Residence permits allow foreign nationals to stay in Latvia temporarily or permanently for periods exceeding 90 days in a six-month period. Residence permits may be requested by self-employed persons, members of the boards of directors or supervisory councils of companies registered in the Commercial Register, persons authorized to represent foreign companies in branch activities, and in other situations prescribed in the Immigration Law.
Additionally, temporary residence permits may be requested by foreign nationals who have done one of the following:
4. REAL ESTATE ACQUISITION PROCEDURES AND RESTRICTIONS
Latvian legislation provides no restrictions on the acquisition or transfer of ownership rights to real estate in cities for citizens of Latvia, citizens of EU member states, and companies in which more than 50 % of equity is owned by citizens of Latvia, citizens or EU member states, or natural or legal persons from countries with which Latvia has entered into international agreements on the promotion and protection of investments. Foreign nationals from third countries are subject to restrictions on the acquisition of land in state border zones, specially protected areas, natural resource extraction areas, and agricultural or forest land.
TRANSFER OF RIGHTS TO REAL ESTATE
Each real estate transaction involving changes in ownership rights must be registered in the Land Register, which stores information regarding the legal status of real estate. Registration of the transfer of real-estate ownership rights is done by submitting registration applications signed by both seller and purchaser. Before registration with the Land Register, the owner must settle any real-estate tax debt on the property and pay stamp and state duties (see the section Real Estate Tax). Applications for transfer of real-estate rights are reviewed in ten days.
5. PROTECTION OF INTELLECTUAL PROPERTY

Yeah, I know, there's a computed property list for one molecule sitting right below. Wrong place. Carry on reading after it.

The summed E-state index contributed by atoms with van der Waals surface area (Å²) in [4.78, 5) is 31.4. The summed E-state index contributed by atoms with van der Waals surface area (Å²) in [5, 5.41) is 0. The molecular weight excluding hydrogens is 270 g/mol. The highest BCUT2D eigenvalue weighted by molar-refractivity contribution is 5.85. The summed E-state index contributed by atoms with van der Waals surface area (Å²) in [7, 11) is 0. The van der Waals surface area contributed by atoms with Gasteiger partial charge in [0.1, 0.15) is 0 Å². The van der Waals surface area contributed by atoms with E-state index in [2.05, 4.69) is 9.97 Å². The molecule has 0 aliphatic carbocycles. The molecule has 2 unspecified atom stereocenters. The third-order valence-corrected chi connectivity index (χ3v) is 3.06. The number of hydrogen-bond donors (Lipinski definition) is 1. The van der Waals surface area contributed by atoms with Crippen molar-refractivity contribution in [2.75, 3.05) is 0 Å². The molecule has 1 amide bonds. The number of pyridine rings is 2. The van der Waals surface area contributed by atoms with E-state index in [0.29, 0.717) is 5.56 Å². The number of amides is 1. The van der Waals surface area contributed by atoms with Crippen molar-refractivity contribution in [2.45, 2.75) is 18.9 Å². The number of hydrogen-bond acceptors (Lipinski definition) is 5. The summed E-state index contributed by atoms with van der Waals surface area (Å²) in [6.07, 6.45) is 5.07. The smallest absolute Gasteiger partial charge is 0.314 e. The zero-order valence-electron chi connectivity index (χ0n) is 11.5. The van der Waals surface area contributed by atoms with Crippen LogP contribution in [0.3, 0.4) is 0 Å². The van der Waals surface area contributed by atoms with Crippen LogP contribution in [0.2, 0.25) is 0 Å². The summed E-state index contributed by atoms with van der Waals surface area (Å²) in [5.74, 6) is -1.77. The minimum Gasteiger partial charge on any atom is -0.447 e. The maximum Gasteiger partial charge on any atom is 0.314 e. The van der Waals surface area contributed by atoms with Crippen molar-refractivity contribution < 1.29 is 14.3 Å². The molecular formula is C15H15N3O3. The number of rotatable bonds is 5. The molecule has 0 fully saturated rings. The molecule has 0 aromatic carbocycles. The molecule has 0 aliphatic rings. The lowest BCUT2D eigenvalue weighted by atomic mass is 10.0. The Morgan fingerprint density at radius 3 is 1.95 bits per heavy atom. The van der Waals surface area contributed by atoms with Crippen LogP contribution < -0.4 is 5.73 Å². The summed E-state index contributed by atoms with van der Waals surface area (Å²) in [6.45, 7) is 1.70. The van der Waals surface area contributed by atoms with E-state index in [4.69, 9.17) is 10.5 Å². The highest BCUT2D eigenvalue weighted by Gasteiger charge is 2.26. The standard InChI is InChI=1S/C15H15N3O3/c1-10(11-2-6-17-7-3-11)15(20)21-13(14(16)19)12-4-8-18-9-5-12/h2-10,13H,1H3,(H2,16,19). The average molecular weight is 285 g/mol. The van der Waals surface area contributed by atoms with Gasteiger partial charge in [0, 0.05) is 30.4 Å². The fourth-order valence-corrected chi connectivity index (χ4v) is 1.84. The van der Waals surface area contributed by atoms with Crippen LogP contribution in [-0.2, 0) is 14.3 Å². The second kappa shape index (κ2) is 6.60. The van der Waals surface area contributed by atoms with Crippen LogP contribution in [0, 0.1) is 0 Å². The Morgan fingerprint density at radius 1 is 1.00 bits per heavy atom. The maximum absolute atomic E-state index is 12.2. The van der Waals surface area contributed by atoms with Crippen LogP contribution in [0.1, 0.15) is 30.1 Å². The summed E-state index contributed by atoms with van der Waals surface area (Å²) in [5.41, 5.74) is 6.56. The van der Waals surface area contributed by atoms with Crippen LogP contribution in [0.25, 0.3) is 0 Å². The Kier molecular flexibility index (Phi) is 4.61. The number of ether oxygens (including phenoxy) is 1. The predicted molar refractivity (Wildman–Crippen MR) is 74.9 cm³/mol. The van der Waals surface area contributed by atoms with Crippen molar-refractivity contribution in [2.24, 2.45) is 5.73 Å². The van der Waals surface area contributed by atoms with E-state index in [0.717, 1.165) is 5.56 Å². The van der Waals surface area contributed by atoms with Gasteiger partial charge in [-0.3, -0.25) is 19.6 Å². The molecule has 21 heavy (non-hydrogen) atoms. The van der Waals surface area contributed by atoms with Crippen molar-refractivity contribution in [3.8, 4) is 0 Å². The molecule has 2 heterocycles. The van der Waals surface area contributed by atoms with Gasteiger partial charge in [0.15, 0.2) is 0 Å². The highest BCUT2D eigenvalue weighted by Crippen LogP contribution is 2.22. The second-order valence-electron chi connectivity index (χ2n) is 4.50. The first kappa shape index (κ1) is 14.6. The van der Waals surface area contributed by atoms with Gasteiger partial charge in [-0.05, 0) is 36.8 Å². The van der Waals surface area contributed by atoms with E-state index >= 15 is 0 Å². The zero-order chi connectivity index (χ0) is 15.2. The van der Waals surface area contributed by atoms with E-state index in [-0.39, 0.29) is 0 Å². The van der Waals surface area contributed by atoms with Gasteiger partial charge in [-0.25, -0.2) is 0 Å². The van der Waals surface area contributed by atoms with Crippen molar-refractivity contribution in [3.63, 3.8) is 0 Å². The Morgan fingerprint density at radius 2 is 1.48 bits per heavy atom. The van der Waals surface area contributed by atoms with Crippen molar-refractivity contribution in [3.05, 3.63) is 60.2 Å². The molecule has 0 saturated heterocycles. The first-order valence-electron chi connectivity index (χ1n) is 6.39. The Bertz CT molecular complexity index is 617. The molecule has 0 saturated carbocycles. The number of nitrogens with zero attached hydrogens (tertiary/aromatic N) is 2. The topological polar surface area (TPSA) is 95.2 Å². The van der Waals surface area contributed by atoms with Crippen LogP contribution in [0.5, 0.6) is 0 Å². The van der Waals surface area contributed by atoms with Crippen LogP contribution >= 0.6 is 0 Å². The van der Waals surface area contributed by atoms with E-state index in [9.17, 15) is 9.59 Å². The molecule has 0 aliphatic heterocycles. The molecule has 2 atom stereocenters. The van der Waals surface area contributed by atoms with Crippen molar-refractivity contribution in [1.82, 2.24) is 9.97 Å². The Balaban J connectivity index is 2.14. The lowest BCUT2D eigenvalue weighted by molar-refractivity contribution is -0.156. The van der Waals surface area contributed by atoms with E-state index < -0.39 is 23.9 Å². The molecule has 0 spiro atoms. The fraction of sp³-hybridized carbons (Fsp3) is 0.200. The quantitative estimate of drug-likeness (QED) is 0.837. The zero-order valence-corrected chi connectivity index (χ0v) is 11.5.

Latvian legislation provides four main instruments for protecting intellectual property: patents, trademarks, designs, and copyrights. All laws regarding the protection of intellectual property are harmonized with EU legislation and international conventions.
The Patent Office is the institution that implements state policy on the ensuring of industrial property rights and makes decisions on the granting of patents or the registration of trademarks, designs, or additional protection certificates. It maintains official state registers of patents, trademarks, and registered designs and certifies individuals to act as intermediaries in the registration of intellectual property.
The rights to use intellectual property can be acquired in the form of licenses or license agreements. The owner of intellectual property is entitled to transfer ownership rights to another person together with a company or separately from it.
6. REGULATION OF COMPETITION, MERGERS, AND ACQUISITIONS
Foreign and local companies commencing business or involved in reorganization (merger or acquisition) must comply with the corresponding provisions of the Competition Law, the Commercial Law, and the Law on Corporate Income Tax. Since Latvia acceded to the EU in 2004, the Competition Law and the national competition authority – the Competition Council – have operated in accordance with EU regulations on mergers and acquisitions.